Tag Archive

training

Teaching the digital self

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“Don’t include images because they slow everything down too much.” “Use tables and frames to organize your website.” “Visual interface is more important than content.” “Flash will save the internet.” “No one wants to read or watch videos on their tiny little phone.” “Use the brightest colors possible.” All of these statements had their axiomatic moment, but with the advantage of technological hindsight, these ideas seem archaic, though they are thirty years old at most. Read More

Clicking is Learning? Musings on Crafting a Holistic Digital History Pedagogy

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“Click here. Click once more. And once more…” As an educational technologist at an undergraduate liberal arts college, I hear these words frequently. I often call on my skills as a public historian when it comes to solving problems related to digital pedagogies and understanding the context of technology in the classroom and beyond. Read More

Study the humanities: Help us make the case

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Editor’s note: This piece from the National Humanities Alliance is being circulated in a variety of relevant venues.

Think pieces abound on how best to make the case for the value of studying the humanities—should we as a humanities community emphasize the quite respectable career and salary outcomes of humanities majors or do we then fall into the trap of suggesting that higher education is necessary only for economic gain? Read More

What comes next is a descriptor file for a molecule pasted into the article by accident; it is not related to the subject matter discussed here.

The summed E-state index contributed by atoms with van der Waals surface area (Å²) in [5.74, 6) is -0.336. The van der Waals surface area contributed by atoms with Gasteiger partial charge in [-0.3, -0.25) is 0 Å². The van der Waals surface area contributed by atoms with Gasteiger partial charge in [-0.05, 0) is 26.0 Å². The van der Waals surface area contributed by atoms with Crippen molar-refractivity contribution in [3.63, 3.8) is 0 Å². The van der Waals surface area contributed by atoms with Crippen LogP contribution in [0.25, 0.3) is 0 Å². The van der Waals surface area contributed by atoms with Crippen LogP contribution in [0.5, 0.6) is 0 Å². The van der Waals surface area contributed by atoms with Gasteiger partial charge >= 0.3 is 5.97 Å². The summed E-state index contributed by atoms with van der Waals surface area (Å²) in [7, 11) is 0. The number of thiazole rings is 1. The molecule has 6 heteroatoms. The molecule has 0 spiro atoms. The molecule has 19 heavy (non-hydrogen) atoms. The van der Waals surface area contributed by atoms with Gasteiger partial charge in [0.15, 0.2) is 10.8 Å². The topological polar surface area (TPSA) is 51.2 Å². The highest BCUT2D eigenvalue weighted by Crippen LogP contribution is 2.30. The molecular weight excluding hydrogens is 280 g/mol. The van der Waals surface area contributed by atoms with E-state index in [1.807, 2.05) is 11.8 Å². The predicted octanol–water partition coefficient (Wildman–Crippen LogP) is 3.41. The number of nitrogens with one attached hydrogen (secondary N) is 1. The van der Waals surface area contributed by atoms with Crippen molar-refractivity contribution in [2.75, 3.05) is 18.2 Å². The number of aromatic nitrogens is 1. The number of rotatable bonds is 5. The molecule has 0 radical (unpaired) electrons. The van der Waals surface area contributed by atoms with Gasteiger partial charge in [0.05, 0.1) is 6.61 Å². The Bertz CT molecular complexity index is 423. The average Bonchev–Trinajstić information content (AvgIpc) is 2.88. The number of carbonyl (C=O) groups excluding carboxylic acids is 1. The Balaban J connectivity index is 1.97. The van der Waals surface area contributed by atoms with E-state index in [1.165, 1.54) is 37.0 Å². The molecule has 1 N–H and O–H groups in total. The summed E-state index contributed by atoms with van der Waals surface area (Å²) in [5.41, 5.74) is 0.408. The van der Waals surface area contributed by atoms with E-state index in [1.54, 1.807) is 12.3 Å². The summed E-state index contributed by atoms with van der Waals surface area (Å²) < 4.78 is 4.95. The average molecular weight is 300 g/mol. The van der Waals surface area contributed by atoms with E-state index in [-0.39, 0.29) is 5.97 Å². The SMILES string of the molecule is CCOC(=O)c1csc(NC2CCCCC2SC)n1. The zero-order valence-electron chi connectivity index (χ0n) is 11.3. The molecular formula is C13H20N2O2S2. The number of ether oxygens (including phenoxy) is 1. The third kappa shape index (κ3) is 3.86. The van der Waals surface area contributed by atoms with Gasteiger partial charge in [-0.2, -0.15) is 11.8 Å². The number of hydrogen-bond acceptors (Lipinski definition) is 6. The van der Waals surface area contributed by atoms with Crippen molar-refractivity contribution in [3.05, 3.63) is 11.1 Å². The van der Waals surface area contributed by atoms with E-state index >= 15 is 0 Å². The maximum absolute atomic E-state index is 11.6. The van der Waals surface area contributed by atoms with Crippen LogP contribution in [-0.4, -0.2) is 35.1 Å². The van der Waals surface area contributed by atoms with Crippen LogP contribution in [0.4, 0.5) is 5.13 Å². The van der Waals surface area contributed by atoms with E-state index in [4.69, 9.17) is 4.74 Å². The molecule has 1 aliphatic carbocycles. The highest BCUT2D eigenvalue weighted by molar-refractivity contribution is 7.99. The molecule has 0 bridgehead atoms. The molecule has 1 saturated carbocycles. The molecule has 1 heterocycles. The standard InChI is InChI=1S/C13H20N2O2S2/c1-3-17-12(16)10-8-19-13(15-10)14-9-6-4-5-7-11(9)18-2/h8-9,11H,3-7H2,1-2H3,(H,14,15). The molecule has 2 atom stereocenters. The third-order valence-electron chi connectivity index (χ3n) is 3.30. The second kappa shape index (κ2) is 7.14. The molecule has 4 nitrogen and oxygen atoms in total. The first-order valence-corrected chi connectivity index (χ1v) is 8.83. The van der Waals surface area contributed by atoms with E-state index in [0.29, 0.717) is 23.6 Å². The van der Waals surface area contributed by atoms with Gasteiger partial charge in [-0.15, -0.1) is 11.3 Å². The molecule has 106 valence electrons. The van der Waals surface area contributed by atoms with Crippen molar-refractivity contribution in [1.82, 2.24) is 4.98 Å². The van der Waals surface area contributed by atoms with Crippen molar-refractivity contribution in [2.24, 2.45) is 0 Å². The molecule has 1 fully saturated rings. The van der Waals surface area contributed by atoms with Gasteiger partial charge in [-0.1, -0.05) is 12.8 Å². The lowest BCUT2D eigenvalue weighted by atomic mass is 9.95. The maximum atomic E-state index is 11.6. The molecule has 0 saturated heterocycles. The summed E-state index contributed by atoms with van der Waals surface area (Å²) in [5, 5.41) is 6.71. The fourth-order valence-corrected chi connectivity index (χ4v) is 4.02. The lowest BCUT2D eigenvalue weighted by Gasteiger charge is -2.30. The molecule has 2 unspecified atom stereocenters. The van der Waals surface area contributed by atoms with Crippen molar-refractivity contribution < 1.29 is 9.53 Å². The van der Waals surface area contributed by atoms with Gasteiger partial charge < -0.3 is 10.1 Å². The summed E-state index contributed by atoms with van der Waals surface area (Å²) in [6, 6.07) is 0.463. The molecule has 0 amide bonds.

Terra incognita: Navigating life as the only professionally-trained historian at work

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There’s a gap between intellectually understanding something and actually grasping it and all of its ramifications. Two days into my new job in 2014, I fell headlong into that yawning space between intellectual understanding and grasping and spent the next few months scraping my knees and elbows clambering back out again. Read More

Does it count? Promotion, tenure, and evaluation of public history scholarship

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Whenever public historians first began working in academic units, it is likely that soon after, their peers questioned whether public history scholarship—exhibitions, class projects, and reports—counted toward tenure. “Count” is academic shorthand for work that is considered to be scholarship or research. Read More

Bachelor Girls or Perverts?: Teaching Histories of Sexuality in Public History Courses

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In her 1903 work Social Culture, Annie Randall White encouraged unmarried women over the age of thirty to form domestic partnerships with each other: “Many of our ‘bachelor girls’ live together and are the happiest people imaginable.” [1]

Yet just two years later, Dr. Read More